Does it really matter if the taxpayer subsidies are funneled through insurance “exchanges” rather than monolithic bureaucracies? Did the public-private model serve Fannie Mae and Freddie Mac any better when they finally went bankrupt last year in the midst of the financial crisis?
The answers to these questions are obvious enough. Whether through single-payer, co-ops, insurance “exchanges” or the like, taxpayers are going to be on the hook for a trillion dollars. As if the problem with the “public option” was a marketing difficulty to be surmounted by changing the name.
The numbers don’t lie, although they tend to be understated. For example, the CBO writes that the net cost “reflects a gross total of $871 billion in subsidies provided through the exchanges, increased net outlays for Medicaid and the Children’s Health Insurance Program (CHIP), and tax credits for small employers; [but] those costs are partly offset by $149 billion in revenues from the excise tax on high-premium insurance plans and $108 billion in net savings from other sources.”
And so, the CBO concludes, the cost of increasing subsidized health care is only $614 billion. How do they come to that conclusion? By including the $149 billion in revenues and $108 billion in “savings” in the same table labeled “net changes in the deficit from insurance coverage provisions.”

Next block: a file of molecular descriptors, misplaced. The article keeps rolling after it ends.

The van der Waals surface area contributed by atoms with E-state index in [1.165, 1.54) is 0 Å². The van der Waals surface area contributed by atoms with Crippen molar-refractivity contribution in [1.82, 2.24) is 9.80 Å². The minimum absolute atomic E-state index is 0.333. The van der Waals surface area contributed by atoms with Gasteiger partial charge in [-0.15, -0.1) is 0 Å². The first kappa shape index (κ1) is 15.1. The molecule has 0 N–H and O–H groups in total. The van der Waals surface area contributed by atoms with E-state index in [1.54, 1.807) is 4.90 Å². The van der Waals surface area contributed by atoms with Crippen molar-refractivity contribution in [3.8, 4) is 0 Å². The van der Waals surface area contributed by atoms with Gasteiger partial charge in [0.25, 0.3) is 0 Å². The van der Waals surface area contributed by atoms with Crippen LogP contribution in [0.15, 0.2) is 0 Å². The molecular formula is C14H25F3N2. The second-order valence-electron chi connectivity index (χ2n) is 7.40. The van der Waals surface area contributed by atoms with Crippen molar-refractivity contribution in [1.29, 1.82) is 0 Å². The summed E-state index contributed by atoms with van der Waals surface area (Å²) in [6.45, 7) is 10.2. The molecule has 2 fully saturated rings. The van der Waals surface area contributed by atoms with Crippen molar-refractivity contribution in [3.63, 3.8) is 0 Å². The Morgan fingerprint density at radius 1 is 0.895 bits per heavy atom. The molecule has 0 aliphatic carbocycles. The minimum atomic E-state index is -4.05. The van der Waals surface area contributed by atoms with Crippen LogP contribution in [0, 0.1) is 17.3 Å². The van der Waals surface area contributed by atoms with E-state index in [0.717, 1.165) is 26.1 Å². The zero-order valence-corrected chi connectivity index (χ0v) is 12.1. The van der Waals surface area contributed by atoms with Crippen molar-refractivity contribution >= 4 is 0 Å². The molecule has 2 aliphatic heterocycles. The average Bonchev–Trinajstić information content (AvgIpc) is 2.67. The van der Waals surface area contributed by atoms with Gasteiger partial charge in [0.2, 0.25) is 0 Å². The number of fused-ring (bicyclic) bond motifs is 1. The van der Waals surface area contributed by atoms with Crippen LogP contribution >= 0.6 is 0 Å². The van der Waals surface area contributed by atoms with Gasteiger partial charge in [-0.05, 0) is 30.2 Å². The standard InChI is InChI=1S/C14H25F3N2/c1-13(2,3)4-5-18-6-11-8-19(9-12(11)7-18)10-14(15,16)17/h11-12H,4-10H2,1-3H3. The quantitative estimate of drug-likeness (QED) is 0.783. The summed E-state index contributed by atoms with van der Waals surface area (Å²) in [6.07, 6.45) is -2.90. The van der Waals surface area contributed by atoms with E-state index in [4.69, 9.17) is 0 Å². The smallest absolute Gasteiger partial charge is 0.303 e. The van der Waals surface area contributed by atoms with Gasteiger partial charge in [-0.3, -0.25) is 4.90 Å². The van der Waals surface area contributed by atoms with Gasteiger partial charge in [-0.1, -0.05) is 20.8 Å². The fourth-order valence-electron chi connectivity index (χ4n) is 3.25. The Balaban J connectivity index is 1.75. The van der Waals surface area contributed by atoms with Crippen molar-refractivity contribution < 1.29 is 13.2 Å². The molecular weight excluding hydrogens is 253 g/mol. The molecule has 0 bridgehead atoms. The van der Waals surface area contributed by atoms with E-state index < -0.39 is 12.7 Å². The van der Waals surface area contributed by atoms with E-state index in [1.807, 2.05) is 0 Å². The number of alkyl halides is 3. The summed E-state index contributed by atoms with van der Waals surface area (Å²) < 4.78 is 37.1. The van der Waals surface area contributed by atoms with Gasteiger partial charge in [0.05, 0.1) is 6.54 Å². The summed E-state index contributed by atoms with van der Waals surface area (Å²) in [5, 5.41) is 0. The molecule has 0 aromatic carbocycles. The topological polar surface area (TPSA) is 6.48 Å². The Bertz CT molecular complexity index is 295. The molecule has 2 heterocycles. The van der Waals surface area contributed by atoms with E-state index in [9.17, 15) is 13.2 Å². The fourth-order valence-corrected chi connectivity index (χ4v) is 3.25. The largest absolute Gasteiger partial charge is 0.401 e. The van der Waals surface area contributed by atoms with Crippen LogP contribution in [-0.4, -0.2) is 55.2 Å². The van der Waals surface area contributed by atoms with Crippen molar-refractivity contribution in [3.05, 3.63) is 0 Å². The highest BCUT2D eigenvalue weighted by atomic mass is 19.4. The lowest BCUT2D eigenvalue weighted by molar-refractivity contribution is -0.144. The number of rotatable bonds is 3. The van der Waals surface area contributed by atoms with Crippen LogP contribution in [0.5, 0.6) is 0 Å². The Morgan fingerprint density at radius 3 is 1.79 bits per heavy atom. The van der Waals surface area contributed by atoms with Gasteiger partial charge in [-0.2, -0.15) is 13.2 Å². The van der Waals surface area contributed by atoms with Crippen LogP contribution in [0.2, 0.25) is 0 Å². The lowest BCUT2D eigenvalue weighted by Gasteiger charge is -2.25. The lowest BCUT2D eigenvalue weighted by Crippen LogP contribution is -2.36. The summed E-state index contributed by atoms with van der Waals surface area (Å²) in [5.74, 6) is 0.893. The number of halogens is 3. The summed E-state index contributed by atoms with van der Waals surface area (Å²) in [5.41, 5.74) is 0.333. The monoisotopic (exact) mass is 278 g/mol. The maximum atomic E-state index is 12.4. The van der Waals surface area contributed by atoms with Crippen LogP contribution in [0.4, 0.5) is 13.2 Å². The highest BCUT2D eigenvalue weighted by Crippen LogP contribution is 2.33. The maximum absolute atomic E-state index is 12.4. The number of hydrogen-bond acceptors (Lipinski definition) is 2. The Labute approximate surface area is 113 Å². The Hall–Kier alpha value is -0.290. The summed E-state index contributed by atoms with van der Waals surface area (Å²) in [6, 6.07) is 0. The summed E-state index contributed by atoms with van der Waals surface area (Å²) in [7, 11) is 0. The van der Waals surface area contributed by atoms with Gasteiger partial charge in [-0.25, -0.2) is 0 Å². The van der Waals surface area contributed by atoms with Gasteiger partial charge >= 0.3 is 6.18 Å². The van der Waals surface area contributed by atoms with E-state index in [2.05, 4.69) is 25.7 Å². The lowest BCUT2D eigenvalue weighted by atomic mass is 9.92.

Which is simply duplicitous. To discover the hidden cost of the insurance provisions, one has to read the following footnote to that controversial table: “Includes excise tax on high-premium insurance plans.” Really, the excise tax should have been included in the table clearly labeled, “net changes in the deficit from other provisions affecting revenues.” And, as a result, that table should have read that the bill increases taxes by $413 billion, not $264 billion.
The high jinks do not stop there, however. The estimate claims that the bill “would yield a net reduction in federal deficits of $132 billion over the 2010-2019 period.” That is accurate, of course, only if one assumes the impossible that the $483 billion in proposed cuts to Medicare ever occur. By far the most unpopular provision has been the inevitable rationing of care away from seniors that would occur under the Congressional Democrat proposal.
Of course, the only purpose of the phony “cuts” is to obtain a better score from CBO. The “cuts” are restored in concurrent legislation called the “doc-fix”. The result? The new “public option” will spend some $350 billion more than it takes in through revenues in its first ten years alone. And, the subsidized care provided through the exchanges will still create a state-run monopoly in the health insurance market, drive up premiums, muscle individuals out of their privately-provided care, deplete the public treasury, and once bankrupt, result in the rationing of medical treatment away from the American people, especially seniors.
All of the goals of the Democrat-sponsored plan—reducing costs, slashing the deficit, expanding coverage, etc.—all fail, raising the question: Why? The only reason is that the stated goals are a ruse. And the real goal is ideological: to move America to a socialized single-payer health system that will cost trillions—one way or another.